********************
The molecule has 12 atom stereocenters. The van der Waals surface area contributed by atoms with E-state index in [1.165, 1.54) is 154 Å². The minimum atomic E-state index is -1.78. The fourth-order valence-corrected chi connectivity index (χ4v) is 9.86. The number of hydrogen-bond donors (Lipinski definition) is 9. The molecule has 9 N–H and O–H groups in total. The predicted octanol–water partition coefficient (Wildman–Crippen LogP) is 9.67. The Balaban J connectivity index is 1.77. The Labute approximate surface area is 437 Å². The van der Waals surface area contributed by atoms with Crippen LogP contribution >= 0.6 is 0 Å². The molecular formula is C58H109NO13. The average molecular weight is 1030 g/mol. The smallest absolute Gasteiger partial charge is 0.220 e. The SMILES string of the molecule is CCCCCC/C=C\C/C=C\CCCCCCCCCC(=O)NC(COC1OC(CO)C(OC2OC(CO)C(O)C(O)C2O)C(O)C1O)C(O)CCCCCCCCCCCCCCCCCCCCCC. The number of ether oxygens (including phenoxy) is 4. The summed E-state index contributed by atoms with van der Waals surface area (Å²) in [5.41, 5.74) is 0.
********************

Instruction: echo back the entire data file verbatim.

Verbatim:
The molecule has 12 atom stereocenters. The van der Waals surface area contributed by atoms with E-state index in [1.165, 1.54) is 154 Å². The minimum atomic E-state index is -1.78. The fourth-order valence-corrected chi connectivity index (χ4v) is 9.86. The number of hydrogen-bond donors (Lipinski definition) is 9. The molecule has 9 N–H and O–H groups in total. The predicted octanol–water partition coefficient (Wildman–Crippen LogP) is 9.67. The Balaban J connectivity index is 1.77. The Labute approximate surface area is 437 Å². The van der Waals surface area contributed by atoms with Crippen LogP contribution >= 0.6 is 0 Å². The molecular formula is C58H109NO13. The average molecular weight is 1030 g/mol. The smallest absolute Gasteiger partial charge is 0.220 e. The SMILES string of the molecule is CCCCCC/C=C\C/C=C\CCCCCCCCCC(=O)NC(COC1OC(CO)C(OC2OC(CO)C(O)C(O)C2O)C(O)C1O)C(O)CCCCCCCCCCCCCCCCCCCCCC. The number of ether oxygens (including phenoxy) is 4. The summed E-state index contributed by atoms with van der Waals surface area (Å²) in [5.41, 5.74) is 0.